The potential for technological advancements to create a world of evil robots and pervasive surveillance can make people gulp at the thought of the future but when it comes to art and gaming, the future cannot come fast enough for some.
Traralgon-raised artist and animator Marco Ryan has been experimenting with the role of technology in storytelling and is a frontrunner in Australia’s augmented and virtual reality scene.
In his recent work for the City of Melbourne, when viewed through his special app, what looks like two-dimensional pieces of a model tram leap from the page then form the shape of a moving vehicle which picks up passengers and goes on its way.
“It tells more than a thousand words, it tells a million,” Mr Ryan, now based in Melbourne, said.
The detailed drawings are composited onto modular moving images, creating a magical blend of the handmade and the technologically advanced as the static images jump to life. His works are made under the alias Marc-O-Matic and often have an industrial aesthetic, where clunky mechanical parts spin, cough and hover.
Mr Ryan said the technology may be new, but artists can still incorporate traditional mediums such as drawing with the latest in technology.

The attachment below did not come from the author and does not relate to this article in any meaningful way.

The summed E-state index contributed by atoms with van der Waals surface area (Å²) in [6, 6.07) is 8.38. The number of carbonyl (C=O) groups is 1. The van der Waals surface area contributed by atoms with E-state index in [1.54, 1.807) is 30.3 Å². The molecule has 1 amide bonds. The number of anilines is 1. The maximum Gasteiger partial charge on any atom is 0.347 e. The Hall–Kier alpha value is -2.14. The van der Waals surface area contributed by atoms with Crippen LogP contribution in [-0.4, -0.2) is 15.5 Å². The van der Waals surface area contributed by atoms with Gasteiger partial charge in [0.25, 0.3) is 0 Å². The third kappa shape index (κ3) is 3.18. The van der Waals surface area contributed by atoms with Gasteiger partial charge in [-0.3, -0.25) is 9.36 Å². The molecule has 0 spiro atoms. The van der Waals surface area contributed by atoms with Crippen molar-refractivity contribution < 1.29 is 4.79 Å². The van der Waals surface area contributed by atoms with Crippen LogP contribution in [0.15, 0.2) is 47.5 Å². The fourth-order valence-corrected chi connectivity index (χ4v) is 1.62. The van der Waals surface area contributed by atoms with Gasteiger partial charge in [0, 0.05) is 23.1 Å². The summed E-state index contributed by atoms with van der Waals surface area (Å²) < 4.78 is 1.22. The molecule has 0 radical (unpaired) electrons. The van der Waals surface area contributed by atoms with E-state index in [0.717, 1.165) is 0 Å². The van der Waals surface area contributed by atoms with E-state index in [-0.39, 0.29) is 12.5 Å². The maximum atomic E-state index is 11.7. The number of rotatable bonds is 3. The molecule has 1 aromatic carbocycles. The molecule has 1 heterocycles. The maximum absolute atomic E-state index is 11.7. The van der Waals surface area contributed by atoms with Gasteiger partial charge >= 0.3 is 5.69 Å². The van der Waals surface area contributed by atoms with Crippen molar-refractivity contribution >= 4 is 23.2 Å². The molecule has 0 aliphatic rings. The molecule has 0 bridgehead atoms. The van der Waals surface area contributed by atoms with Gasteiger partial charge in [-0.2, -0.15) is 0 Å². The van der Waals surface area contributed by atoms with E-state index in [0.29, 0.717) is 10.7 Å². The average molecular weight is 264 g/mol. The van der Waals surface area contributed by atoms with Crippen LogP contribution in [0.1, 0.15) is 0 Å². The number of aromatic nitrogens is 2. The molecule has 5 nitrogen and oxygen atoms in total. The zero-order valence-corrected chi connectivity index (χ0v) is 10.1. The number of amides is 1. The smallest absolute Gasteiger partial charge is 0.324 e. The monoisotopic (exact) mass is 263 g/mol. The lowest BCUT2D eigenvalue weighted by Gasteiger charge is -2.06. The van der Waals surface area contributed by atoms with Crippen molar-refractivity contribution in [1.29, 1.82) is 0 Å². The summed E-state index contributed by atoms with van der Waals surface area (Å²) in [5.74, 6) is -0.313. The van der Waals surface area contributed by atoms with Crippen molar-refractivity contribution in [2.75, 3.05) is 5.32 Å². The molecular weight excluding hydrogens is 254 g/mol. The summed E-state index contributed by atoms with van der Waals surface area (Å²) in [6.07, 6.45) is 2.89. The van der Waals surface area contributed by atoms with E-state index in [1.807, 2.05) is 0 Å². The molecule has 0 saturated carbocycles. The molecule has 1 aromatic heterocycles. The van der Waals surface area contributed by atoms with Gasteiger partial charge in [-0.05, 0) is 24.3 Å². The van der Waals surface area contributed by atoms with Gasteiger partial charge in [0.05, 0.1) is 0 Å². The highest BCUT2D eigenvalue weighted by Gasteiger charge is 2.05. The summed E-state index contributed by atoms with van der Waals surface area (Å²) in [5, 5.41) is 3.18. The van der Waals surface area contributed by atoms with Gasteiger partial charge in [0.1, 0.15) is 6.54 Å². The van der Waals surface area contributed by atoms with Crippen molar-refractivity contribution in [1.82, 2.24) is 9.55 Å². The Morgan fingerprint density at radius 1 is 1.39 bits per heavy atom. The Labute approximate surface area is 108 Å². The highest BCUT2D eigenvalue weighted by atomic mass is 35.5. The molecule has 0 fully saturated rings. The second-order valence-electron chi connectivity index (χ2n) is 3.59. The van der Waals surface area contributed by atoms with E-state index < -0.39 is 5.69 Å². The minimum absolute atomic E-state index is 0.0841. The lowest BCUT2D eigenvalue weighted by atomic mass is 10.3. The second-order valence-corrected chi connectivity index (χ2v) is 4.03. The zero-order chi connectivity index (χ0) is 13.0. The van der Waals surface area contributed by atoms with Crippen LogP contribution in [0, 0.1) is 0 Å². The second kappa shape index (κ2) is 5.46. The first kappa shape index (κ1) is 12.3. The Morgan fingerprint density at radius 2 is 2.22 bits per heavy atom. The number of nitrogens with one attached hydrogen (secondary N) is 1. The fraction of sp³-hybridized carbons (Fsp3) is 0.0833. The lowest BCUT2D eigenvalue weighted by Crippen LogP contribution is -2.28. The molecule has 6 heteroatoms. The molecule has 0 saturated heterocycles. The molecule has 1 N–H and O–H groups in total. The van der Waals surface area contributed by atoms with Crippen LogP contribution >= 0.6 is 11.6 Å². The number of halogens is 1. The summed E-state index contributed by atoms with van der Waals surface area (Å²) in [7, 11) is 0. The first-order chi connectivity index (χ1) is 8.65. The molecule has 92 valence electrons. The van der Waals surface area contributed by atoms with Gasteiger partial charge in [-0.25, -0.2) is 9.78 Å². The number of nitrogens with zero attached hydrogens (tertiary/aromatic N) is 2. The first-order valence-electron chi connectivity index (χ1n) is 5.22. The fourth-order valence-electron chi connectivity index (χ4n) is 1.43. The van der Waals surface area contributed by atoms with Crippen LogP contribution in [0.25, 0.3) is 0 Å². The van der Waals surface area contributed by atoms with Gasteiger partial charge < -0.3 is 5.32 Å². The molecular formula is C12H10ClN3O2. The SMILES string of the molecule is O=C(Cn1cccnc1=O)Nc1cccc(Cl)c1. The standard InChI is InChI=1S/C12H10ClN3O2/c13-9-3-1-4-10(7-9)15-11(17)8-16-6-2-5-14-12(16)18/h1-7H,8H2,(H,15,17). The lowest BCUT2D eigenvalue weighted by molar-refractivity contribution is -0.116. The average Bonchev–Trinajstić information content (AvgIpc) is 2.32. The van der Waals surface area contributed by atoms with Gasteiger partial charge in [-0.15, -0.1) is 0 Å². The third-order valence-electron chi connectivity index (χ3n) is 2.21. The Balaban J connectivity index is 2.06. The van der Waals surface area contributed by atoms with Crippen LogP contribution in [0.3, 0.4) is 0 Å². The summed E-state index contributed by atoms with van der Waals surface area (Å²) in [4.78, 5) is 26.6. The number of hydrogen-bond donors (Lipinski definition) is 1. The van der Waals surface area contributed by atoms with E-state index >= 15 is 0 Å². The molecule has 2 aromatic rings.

“So it means we don’t need to discard all our old mediums we can actually integrate them into new forms of communication,” Mr Ryan said.
He said his interest in this grungy style came from a childhood in Traralgon, “tinkering” with cars, motors and engines with his dad, Tony.
“We’d do all kinds of weird contraptions out back, so I spent most of my weekend building all kinds of weird machines,” Mr Ryan said.
Last year his virtual reality film Before the Junk Age was shown at Australian Centre for the Moving Image, where he created an immersive fictional time period people could explore through a headset.
“I created a series of animals and creatures made from junk to show what our future could be like,” Mr Ryan said.
Last year he also took an “eye-opening” trip to the Game Developer’s Conference in San Francisco, thanks to a Film Victoria scholarship, where he discovered how he could incorporate some of the latest developments in augmented reality into his work.
He now is hoping to inspire and educate aspiring artists in the Latrobe Valley to embrace emerging technology by exhibiting his works for the first time in the region next year.
“I guess the point of showcasing this work is to encourage artists to diversify their skillsets, so by learning about augmented or virtual reality, they can take it to the next level and can push the boundaries,” he said.